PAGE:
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Experience an Interstellar Eye Examination, Incorporating OCT Technology Used By NASA

We are thrilled to be able to offer this incredible OCT technology to our patients.

Our practices are equipped with cutting edge technology normally only found in the best private eye hospitals. This includes the latest in ocular imaging and our state-of-art 4D Optical Coherence Tomographer retinal scanner.

This phenomenal piece of equipment, matched with its incredible computer technology now allows us to diagnose a comprehensive list of eye conditions. Measuring as small as 1/1000th millimetre of change means we are now not only able to treat eye conditions sooner but minimise the visual loss in our patients.

This scan is particularly advisable for anyone that has been diagnosed with cataracts, macular degeneration, glaucoma, diabetes or has a complex medical history. Those who have a family history of eye diseases would also benefit from this amazing technology. The scan is taken during your examination, takes only a few seconds, causes no pain or discomfort and gives instant results for our expert clinicians to interpret.

Spectrais in Space

Astronauts aboard the International Space Station (ISS) are tracking the effects of zero gravity on the eye for the first time, as part of NASA’s Ocular Health Study. These first eye examinations using optical coherence tomography (OCT) in space are intended to understand the changes which occur as a result of space travel, potentially with long-term consequences.

Using advanced eye-scanning technology – the Heidelberg Engineering SPECTRALIS – astronauts underwent thorough baseline eye examinations before departing on the mission. Since October they are being monitored at fortnightly intervals, with the results being fed back to Mission Control in Houston, Texas. The eye examinations will continue for some time when the astronauts return to earth.

Examining the back of the eye, the research follows recently discovered ocular changes in astronauts after space flight. It may provide an insight into mitigating potentially sight-threatening risks for astronauts on long-duration missions with changes to inter-cranial pressures due to fluid shift in zero gravity.

As Heidelberg Engineering UK Director, Krysten Williams, explained –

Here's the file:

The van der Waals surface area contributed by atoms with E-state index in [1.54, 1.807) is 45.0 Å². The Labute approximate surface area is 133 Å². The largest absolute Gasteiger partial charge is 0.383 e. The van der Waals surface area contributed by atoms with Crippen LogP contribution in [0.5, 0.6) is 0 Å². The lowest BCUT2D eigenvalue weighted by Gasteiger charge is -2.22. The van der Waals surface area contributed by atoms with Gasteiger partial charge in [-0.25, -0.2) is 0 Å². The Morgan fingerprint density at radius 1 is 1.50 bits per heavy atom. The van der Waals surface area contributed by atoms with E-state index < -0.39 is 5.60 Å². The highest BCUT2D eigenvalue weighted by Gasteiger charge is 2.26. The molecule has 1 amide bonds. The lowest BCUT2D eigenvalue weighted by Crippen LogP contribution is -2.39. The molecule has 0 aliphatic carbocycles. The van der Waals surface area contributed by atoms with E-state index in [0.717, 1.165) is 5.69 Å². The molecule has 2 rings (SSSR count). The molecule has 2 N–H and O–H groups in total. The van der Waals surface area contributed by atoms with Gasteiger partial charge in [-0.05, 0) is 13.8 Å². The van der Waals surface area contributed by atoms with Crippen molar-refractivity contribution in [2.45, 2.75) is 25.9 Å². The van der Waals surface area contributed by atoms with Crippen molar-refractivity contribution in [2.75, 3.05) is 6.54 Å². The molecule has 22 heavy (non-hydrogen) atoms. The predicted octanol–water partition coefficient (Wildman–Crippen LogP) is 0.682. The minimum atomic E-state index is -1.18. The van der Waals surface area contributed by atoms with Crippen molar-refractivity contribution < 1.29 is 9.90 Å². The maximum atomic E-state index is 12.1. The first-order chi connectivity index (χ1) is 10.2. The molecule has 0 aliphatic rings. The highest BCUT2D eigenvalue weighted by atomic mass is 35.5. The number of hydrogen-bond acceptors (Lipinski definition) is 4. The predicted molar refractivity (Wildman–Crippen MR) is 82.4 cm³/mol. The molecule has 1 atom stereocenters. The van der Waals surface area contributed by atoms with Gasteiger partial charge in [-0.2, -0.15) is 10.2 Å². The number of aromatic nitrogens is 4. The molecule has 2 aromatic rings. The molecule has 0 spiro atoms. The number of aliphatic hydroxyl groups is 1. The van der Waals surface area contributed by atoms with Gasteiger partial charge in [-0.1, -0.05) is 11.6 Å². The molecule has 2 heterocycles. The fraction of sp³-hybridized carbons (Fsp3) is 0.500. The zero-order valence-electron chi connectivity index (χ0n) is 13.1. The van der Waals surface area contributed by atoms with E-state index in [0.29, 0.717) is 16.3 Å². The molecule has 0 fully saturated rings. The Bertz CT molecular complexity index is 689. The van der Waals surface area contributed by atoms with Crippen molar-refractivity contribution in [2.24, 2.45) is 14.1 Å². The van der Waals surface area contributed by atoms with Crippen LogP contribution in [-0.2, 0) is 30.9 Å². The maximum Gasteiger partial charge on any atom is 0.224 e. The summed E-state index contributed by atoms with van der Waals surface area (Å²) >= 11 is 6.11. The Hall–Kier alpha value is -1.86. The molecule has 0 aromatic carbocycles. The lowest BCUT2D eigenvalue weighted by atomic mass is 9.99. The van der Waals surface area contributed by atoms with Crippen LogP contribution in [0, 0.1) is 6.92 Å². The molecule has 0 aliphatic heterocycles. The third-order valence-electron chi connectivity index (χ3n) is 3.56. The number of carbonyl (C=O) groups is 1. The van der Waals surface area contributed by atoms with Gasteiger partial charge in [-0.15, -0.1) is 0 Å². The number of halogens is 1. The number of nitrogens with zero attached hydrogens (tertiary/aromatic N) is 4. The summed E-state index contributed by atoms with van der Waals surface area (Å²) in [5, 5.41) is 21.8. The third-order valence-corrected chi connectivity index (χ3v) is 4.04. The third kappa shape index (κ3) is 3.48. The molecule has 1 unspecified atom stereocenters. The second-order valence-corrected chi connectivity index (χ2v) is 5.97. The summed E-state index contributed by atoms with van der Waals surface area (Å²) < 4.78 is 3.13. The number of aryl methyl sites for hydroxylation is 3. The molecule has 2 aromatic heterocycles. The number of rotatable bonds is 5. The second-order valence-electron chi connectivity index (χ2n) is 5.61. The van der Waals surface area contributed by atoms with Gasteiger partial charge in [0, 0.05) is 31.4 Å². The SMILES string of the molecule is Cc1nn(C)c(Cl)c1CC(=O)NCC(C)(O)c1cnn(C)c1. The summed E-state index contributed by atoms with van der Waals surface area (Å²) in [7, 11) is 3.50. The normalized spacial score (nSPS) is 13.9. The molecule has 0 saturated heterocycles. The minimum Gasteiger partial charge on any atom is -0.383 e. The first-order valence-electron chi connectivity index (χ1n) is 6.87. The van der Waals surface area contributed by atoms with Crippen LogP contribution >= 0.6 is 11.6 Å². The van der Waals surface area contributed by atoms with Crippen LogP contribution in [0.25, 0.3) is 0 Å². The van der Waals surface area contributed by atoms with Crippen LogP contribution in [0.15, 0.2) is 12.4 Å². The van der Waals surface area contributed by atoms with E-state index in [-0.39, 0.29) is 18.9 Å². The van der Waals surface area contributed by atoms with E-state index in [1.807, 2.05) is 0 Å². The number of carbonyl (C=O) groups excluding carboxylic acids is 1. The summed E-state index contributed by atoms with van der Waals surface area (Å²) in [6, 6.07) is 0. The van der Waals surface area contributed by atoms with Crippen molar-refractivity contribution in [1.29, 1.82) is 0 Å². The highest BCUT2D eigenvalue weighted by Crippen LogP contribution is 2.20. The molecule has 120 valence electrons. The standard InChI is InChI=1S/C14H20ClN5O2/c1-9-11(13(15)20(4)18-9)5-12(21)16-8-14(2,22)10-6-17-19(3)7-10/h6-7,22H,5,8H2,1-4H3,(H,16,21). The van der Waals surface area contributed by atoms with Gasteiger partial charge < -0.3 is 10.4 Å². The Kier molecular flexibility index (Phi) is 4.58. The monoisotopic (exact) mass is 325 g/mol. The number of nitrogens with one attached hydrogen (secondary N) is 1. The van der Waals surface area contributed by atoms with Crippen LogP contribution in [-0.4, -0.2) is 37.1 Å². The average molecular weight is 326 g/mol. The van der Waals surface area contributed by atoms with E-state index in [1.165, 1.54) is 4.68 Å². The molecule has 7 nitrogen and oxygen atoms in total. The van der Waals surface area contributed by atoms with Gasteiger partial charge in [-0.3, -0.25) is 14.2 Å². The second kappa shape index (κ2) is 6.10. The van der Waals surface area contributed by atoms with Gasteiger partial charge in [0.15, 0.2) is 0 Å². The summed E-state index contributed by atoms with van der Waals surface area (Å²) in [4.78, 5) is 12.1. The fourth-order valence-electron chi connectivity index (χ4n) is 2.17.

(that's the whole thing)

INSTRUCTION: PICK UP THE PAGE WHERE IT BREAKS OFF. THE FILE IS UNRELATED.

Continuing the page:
“All of the eye examinations utilise the SPECTRALIS AutoRescan function which ensures that all OCT images are captured at the identical retinal location. The consistency of the scans provided by the SPECTRALIS – whether in space or on earth – ensure the data is an unrivalled means of tracking any changes. We are measuring to 1/1000th of a millimetre.”

“Spectral-domain optical coherence tomography – SD-OCT – is a valuable aid to tracking the minutest changes within the eye and to detect the first signs of ocular disease and its progression. The high resolution, cross-sectional images of the retina and fundus allow a comprehensive study of the back of the eye,” explained Dr Gerhard Zinser, Managing Director of Heidelberg Engineering.

The AutoRescan function of the SPECTRALIS and active eye tracker ensures that terrestrial and extra-terrestrial OCT scans are performed at the same anatomic location on the retina, to enable tracking of ocular changes.

The technology required vigorous testing by NASA prior to the launch with zero gravity tests performed over the Gulf of Mexico last year –

“We were happy to see the SPECTRALIS unit was fully functional after rocket launch – space was not a location we envisaged when the product was designed,” admitted Dr Zinser, with a smile on his face.

SPECTRALIS OCT examination Japan Aerospace Exploration Agency astronaut Koichi Wakata, performs SPECTRALIS OCT examination on board the International Space Station (ISS). (Image Credit: NASA)